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University of Liverpool Geology PhD Projects, Programs & Scholarships

We have 16 University of Liverpool Geology PhD Projects, Programs & Scholarships

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Showing 1 to 10 of 16
  Bypass to deposition: Architecture and processes in deep-water turbidite transition zones
  Dr C Stevenson, Dr I Kane, Dr R Jerrett, Dr M Poyatos More
Application Deadline: 23 January 2019
Deep-water turbidite systems have transition zones where flows change their behaviour from bypassing to depositional, often associated with a break in slope and a distinct change in architecture from channels into lobes (i.e.
  Dehydrating on a Greek island: corundum formation in relation to fluid flow and deformation on Naxos
  Prof J Wheeler, Dr E Mariani, Dr J Urai
Application Deadline: 23 January 2019
Introduction. Dehydration reactions are fundamental to how the Earth works, and how H2O is carried around bound into minerals. During dehydration, bound H2O is given off in reactions which are often complex and involve a number of minerals.
  Resolving the frequency of mass movement events with new luminescence dating techniques
  Dr R Smedley, Dr E Mariani, Dr S Dunning, Dr J-P Buylaert
Application Deadline: 23 January 2019
Introduction. Luminescence dating is a geochronological technique important for reconstructing past environments on Earth over the last million years (see Smedley, 2018 for details).
  Volume changes during diagenesis and metamorphism: where are they?
  Prof J Wheeler, Dr E Mariani, Dr J Elvins
Application Deadline: 23 January 2019
Introduction. It is undeniable that in general metamorphic and diagenetic reactions involve both net and solid volume changes. For example olivine becomes serpentinised with an increase in volume on addition of water; anhydrite becomes gypsum with a 60% volume increase.
  Anatomy of subduction megathrust: a unique view from deep drilling into the Nankai Trough, Japan
  Prof D Faulkner, Dr J Bedford, Dr E Mariani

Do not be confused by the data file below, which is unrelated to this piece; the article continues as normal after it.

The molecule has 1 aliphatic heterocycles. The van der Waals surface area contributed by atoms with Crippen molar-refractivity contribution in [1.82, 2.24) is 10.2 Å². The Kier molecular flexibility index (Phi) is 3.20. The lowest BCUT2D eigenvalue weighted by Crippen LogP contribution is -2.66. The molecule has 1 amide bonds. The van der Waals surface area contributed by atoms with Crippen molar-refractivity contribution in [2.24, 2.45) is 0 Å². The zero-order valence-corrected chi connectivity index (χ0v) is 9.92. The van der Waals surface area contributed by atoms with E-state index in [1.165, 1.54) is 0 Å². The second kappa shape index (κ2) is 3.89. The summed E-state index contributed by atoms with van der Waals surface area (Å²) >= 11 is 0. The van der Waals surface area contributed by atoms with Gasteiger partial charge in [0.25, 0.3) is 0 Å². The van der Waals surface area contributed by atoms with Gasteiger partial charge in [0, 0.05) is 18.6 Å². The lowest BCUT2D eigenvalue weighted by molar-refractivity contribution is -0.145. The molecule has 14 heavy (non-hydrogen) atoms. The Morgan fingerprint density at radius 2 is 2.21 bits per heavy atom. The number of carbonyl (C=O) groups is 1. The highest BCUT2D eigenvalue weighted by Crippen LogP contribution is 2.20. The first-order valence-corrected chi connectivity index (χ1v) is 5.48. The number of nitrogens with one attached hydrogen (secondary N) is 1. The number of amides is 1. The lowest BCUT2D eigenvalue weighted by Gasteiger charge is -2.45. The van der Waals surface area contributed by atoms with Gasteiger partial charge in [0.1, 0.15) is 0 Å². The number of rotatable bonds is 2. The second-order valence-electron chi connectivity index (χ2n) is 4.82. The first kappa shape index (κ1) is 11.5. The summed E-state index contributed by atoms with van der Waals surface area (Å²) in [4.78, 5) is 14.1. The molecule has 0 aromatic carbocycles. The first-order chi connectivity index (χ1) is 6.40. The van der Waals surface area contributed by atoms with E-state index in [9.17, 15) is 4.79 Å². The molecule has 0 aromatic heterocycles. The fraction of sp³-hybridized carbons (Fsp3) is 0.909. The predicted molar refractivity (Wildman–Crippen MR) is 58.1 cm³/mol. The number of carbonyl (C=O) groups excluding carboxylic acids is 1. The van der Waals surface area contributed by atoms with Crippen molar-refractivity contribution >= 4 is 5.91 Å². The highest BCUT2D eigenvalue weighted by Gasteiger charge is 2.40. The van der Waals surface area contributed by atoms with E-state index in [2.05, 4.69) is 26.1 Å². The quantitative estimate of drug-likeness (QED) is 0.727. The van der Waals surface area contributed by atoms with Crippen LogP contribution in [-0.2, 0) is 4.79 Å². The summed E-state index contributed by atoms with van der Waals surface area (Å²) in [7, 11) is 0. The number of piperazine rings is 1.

Application Deadline: 23 January 2019
Subduction zone megathrust earthquakes are the largest and most destructive on earth, with many rupturing the seafloor and generating devastating tsunamis such as that produced after the M9.0 Tohoku-Oki earthquake in 2011.
  Before the Inner Core? Palaeomagnetic field intensity measurements from Proterozoic-aged Scandinavian igneous and baked Rocks
  Prof A Biggin, Dr M Hill, Dr G Paterson, Dr J Salminen
Application Deadline: 23 January 2019
The Proterozoic Eon (540 – 2500 million years ago) is the single largest in Earth’s history but very little is known about how the Earth’s magnetic field was behaving at this time.
  Calving behaviour, glacier dynamics and glacier stability in Greenland
  Dr J Lea, Dr N Leonardi, Prof D Mair
Application Deadline: 23 January 2019
Introduction. The calving of icebergs represent a varied range of processes that are currently too complex to be fully integrated into large scale ice sheet models (Benn et al., 2007; 2017).
  Can periodic sediment input signals make it through to the sedimentary archive?
  Dr R Duller, Prof P Burgess, Dr R Jerrett, Dr K Straub
Application Deadline: 23 January 2019
Introduction. “How can we accurately decode a sedimentary succession for periodic input sediment supply signals if we have gaps in the succession and signals are shredded?” A common assumption in stratigraphic analysis is the stratigraphic record presents us with an unbiased record of past landscapes & climate.
  Earthquake-induced instabilities in orogenic and volcanic environments
  Prof Y Lavallee, Dr J Kendrick, Ms L.N Schaefer
Application Deadline: 23 January 2019
Landslides and sector collapses are frequent consequences of tectonic earthquakes (Keefer, 1984, 2002), and represent an important secondary hazard, costing the economy ~$2 billion annually in damage and causing thousands of fatalities in the last century.
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